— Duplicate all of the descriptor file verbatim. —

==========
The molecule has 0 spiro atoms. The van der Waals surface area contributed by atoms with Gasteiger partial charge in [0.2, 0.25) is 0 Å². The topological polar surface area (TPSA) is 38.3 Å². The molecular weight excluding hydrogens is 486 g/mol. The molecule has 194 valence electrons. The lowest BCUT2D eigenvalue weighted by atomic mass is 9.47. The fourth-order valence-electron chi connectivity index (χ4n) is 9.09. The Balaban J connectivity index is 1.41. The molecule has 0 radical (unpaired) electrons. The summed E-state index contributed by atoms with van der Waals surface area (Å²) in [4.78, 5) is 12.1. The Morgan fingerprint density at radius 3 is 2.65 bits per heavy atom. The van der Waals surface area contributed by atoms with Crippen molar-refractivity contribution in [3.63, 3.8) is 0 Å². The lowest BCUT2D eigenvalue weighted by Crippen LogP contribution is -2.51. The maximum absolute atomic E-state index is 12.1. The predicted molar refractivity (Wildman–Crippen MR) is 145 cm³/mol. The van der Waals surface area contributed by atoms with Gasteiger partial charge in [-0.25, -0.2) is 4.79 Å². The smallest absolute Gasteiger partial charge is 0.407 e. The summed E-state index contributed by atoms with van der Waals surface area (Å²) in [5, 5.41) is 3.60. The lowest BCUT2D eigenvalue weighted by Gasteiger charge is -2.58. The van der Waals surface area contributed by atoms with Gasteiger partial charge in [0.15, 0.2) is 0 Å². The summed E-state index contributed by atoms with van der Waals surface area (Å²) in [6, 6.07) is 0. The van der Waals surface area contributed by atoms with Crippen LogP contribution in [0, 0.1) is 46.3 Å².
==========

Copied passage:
The molecule has 0 spiro atoms. The van der Waals surface area contributed by atoms with Gasteiger partial charge in [0.2, 0.25) is 0 Å². The topological polar surface area (TPSA) is 38.3 Å². The molecular weight excluding hydrogens is 486 g/mol. The molecule has 194 valence electrons. The lowest BCUT2D eigenvalue weighted by atomic mass is 9.47. The fourth-order valence-electron chi connectivity index (χ4n) is 9.09. The Balaban J connectivity index is 1.41. The molecule has 0 radical (unpaired) electrons. The summed E-state index contributed by atoms with van der Waals surface area (Å²) in [4.78, 5) is 12.1. The Morgan fingerprint density at radius 3 is 2.65 bits per heavy atom. The van der Waals surface area contributed by atoms with Crippen molar-refractivity contribution in [3.63, 3.8) is 0 Å². The lowest BCUT2D eigenvalue weighted by Crippen LogP contribution is -2.51. The maximum absolute atomic E-state index is 12.1. The predicted molar refractivity (Wildman–Crippen MR) is 145 cm³/mol. The van der Waals surface area contributed by atoms with Gasteiger partial charge in [-0.25, -0.2) is 4.79 Å². The smallest absolute Gasteiger partial charge is 0.407 e. The summed E-state index contributed by atoms with van der Waals surface area (Å²) in [5, 5.41) is 3.60. The lowest BCUT2D eigenvalue weighted by Gasteiger charge is -2.58. The van der Waals surface area contributed by atoms with Gasteiger partial charge in [0.15, 0.2) is 0 Å². The summed E-state index contributed by atoms with van der Waals surface area (Å²) in [6, 6.07) is 0. The van der Waals surface area contributed by atoms with Crippen LogP contribution in [0, 0.1) is 46.3 Å².